Cisco Security Software Extends URL Filtering to 'Dark Web'

 
 
By Brian Prince  |  Posted 2009-10-08 Print this article Print
 
 
 
 
 
 
 

Cisco Systems is targeting the darkest corners of the Web with a new software blade for its S-series secure Web gateway appliance. The new software is designed to help organizations better enforce their URL filtering policies as the number of uncategorized sites continues to grow.

Cisco Systems is looking to extend its URL filtering controls to what it refers to as the -Dark Web'-the nebula of sites that remain uncategorized by URL filtering databases.

With Cisco IronPort Web Usage Controls, the company is targeting the 80 percent of the Web it says is largely unknown to legacy URL filtering tools. Because it is unknown, it represents a gap in the defenses organizations have against users violating their Internet policies. As a result, businesses can be exposed to unforeseen compliance risks and legal liabilities, said Cisco Product Manager Kevin Kennedy.

The heart of this dark Web is replete with Web 2.0 sites with dynamic content, such as blogs and social networking sites, according to Cisco. With approximately 45 billion Web pages overall and another 32 million new domains added yearly, the company contends that the size of the deep Web over time will grow exponentially.

"One of the things that we've seen in talking to customers about the challenges that they're facing on the Web is that the explosion of content has caused not just security problems, but also problems from a compliance and legal liability standpoint related to acceptable use," explained Kennedy. "If you look at URL filtering the way it's been ... that's a technology that's struggled to keep up with the changes."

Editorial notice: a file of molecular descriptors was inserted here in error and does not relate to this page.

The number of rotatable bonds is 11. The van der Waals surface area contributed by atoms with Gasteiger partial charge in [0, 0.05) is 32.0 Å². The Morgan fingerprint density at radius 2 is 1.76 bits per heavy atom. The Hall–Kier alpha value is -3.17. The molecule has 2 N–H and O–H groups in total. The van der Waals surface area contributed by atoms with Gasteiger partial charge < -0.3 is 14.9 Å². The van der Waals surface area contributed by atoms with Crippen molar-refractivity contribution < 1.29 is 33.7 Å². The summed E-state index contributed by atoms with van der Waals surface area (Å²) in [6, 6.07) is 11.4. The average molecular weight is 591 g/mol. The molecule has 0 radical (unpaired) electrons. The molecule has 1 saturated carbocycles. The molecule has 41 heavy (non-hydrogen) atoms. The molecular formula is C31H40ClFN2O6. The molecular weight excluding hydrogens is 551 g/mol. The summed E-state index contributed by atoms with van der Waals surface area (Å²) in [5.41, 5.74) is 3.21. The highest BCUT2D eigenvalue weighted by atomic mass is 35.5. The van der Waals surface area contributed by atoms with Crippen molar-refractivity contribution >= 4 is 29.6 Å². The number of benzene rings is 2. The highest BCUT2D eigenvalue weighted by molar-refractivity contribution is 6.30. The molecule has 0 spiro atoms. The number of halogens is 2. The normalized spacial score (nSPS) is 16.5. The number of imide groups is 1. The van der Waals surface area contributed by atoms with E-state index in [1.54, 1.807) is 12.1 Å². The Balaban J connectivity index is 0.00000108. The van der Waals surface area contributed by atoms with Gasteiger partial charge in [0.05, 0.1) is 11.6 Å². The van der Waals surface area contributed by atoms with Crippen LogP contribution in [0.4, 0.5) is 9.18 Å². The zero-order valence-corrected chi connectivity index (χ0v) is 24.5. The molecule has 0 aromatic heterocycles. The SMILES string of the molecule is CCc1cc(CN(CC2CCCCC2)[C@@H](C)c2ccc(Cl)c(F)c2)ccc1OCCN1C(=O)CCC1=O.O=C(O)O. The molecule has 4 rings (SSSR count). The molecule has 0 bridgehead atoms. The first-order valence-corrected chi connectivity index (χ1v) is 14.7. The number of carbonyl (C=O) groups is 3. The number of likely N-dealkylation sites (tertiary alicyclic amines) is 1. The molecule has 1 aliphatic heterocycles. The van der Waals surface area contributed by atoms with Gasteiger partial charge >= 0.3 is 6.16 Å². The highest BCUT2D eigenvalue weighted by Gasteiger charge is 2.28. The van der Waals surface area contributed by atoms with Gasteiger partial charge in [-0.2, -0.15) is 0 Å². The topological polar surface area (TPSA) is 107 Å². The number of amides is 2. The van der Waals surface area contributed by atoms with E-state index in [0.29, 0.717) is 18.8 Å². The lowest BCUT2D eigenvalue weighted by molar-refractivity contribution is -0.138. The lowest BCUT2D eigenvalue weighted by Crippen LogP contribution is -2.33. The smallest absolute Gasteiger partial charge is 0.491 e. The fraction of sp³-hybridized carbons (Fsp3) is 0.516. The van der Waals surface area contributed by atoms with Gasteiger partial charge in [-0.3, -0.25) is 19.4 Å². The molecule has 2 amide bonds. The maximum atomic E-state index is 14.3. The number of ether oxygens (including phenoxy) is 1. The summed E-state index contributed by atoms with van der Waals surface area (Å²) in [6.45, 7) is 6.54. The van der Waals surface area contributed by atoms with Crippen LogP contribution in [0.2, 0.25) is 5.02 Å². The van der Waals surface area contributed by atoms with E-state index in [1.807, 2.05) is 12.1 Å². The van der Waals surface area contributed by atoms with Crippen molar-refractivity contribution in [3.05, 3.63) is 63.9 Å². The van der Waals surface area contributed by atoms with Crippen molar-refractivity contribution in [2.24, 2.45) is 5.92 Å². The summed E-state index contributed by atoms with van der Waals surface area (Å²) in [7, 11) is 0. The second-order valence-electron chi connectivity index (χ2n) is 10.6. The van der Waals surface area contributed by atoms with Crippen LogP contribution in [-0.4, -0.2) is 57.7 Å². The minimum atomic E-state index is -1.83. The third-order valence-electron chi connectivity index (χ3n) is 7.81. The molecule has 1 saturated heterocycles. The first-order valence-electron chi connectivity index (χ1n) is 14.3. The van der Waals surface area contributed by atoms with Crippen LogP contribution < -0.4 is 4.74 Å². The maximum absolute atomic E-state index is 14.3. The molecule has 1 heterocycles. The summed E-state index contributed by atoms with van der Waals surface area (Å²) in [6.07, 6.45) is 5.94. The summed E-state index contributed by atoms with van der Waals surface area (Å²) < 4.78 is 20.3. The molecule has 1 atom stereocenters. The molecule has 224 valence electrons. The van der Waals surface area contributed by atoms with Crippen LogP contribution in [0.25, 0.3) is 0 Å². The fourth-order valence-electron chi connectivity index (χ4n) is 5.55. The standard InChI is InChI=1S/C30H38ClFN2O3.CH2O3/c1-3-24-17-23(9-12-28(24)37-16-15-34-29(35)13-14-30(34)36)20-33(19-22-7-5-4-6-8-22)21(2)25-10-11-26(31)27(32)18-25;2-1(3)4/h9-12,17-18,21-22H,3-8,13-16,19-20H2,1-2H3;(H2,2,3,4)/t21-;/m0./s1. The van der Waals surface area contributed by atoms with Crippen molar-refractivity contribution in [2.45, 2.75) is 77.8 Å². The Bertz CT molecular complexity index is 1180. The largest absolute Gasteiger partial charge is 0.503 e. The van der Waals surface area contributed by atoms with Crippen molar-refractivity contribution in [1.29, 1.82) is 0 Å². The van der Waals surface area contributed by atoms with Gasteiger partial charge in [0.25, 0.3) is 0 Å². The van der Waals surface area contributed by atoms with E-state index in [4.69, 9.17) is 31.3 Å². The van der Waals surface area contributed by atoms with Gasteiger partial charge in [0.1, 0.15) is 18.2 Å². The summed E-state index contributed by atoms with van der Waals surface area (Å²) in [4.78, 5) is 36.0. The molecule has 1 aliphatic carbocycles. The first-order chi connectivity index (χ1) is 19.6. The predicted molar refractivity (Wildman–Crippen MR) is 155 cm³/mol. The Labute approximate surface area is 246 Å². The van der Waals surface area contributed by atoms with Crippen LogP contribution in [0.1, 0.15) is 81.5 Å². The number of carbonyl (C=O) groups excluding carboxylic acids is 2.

Web Usage Controls is being sold as a software blade for Cisco IronPort S-series Web Security appliances and utilizes a real-time Dynamic Content Analysis engine that looks to identify content in commonly blocked categories, such as sites involving gambling, hate speech and porn. In addition to text, the software also analyzes the site's meta data as well.

"When users venture off into that dark Web [that] is not in that URL list, the box in real time is categorizing the content and making a determination of -what is this?' so that companies can enforce their acceptable use policies," Kennedy said.

To help with enforcement, the software integrates with user directories for identity-based policy enforcement. In addition, the technology leverages Cisco's URL database, which comes complete with 65 URL categories and support for more than 50 languages.

"In the age of compliance, it is vital have rich acceptable use controls at the gateway," noted Cisco customer Michael Curtis, head of technology integration at Proximity London, in a statement. "The Cisco IronPort Web Security Appliance has made this very easy to achieve by putting advanced Web Usage Controls on the Web proxy to ensure our network access policies."

 
 
 
 
 
 
 
 
 
 
 

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